Steven Walters: Saferides take keys away from drinkers

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Steven Walters
Monday, October 12, 2015

Wisconsin is on track to spend more than $1 million this year giving drunks rides homes, so they won’t kill or injure themselves and others while driving.

And, Wisconsin taxpayers, it’s not your money.

“There’s no other program like Saferide in the country,” said Pete Madland, executive director of the Tavern League of Wisconsin. “Nothing even comes close.”

Madland said Saferide has saved lives and is a major reason for the 50 percent drop in the number of alcohol-related deaths from vehicle crashes statewide—from 326 in 2004 to 162 in 2014.

Saferide is paid for by a combination of surcharges on drunken-driving convictions and funds raised by the 62 participating local tavern leagues statewide. Every drunken-driving conviction includes up to $92 in fines for Saferide, for example.

State Department of Transportation figures show an explosion in Saferides:

-- Last year, Saferide provided a record 82,317 rides to those that bar owners, bartenders and friends insisted were too impaired to drive. That was a 26 percent increase in just three years.

-- Saferides cost a total of $961,627 last year—a 28 percent increase in three years.

-- Saferides in Madison and Dane County cost the most last year—$110,133. Rides in the city of Racine cost $79,212 and, in the La Crosse-area, $57,219.

In Rock County, there were 995 Saferides last year at an average cost of $29.45, according to DOT figures.

But DOT figures also show a huge variance in average cost of the rides. Last year, for example, the average Saferide in Polk County cost $2.98, and in Wood County, $3.24. But the average ride cost 10 times that—$33.72—in Oconto County and, in Racine County, $29.45.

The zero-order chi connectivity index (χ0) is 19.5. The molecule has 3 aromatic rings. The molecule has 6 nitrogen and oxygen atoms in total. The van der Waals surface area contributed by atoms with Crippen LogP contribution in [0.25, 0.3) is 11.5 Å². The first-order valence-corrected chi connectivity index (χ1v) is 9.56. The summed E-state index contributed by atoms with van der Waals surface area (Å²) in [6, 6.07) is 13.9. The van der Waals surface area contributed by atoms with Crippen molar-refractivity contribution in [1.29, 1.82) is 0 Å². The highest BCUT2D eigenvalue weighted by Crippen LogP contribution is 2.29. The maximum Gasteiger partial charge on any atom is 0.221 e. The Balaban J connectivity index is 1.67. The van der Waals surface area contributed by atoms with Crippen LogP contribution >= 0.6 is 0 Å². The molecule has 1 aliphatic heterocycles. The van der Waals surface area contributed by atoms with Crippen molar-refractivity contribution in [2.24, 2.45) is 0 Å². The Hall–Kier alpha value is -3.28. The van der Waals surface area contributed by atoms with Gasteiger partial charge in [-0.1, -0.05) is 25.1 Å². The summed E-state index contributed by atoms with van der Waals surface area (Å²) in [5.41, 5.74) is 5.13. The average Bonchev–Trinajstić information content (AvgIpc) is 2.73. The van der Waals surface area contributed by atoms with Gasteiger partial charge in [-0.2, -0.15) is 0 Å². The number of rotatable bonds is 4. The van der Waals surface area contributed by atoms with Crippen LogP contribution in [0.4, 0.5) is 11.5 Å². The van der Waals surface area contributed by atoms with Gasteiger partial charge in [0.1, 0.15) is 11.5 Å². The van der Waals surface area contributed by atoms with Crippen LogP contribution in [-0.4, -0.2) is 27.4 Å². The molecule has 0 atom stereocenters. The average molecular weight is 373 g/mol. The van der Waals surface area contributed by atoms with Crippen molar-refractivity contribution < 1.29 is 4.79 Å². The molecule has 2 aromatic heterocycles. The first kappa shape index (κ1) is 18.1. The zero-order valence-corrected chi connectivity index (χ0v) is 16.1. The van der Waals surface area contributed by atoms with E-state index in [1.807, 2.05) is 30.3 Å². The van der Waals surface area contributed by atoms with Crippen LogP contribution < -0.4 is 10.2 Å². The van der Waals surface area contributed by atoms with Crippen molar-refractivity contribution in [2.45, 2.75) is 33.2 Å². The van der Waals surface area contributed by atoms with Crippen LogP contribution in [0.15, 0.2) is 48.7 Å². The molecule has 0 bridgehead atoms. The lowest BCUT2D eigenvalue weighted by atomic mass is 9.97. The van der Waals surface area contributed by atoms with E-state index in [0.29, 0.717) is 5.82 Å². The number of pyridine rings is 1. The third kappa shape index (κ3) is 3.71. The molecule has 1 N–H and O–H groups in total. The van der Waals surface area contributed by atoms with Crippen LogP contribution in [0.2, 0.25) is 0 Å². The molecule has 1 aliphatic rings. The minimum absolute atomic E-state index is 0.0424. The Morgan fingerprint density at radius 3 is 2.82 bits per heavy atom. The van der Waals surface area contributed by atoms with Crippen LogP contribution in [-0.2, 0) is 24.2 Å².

Madland said several factors explain that gap in average ride-home costs.

The costs of rides home in rural areas are higher, Madland said, because the intoxicated person has to be taken a longer distance and rural communities may not have a taxi service.

In areas without public transportation, Madland said bar owners and bartenders look for a “good Samaritan” who is sober and willing to drive the impaired person home for a negotiated fee. That fee can vary widely.

The 62 local tavern leagues “create their own rules” that govern reimbursements for Saferides and how often someone can use the program, Madland said.

Some local tavern leagues are willing to let someone who is impaired use the Saferide program as often as needed, reasoning that every ride “takes a drunk off the road,” for example, Madland said. But other local leagues put limits on how often someone can use Saferide to be “taken back to mommy’s house.”

“The philosophy is different from program to program,” Madland said.

Asked how abuses are prevented, including preventing someone from making a lot of money by driving a relative or best friend only a few blocks home, Madland said, “Every ride that is given crosses my desk.”

Follow-up questions about high reimbursements, or other potential problems, are referred back to local Saferide “coordinators” in each participating community to resolve.

And sometimes DOT officials have follow-up questions about Saferide costs, Madland said.

Saferide’s success is part of a larger ongoing debate in the Capitol: Should first-offense drunken driving be a crime?

Wisconsin is the only state where first-offense OWI is a civil violation, although Republican Rep. Jim Ott and Democratic Rep. Terese Berceau are co-sponsoring a bill that would make it a misdemeanor crime punishable by both fine and jail term.

Other DOT figures document progress in fighting drunken driving, although everyone concedes that it remains a problem for Wisconsin:

-- Both OWI arrests and convictions dropped by more than one-third between 2004 and 2014.

-- The number of alcohol-related crashes in that 10-year period dropped by 45 percent, from 8,931 to 4,932.

-- The number of alcohol-related injuries decreased by 57 percent in that same period, from 6,211 to 2,694.

Madland said the Tavern League opposes making first-offense OWI a misdemeanor, because Wisconsin’s civil penalties—including suspension of driver’s licenses and high fines and forfeitures—are tougher than in many other states that consider it a crime.

But Ott said statistics prove him right: Almost every other day in Wisconsin, someone is killed in an alcohol-related crash.

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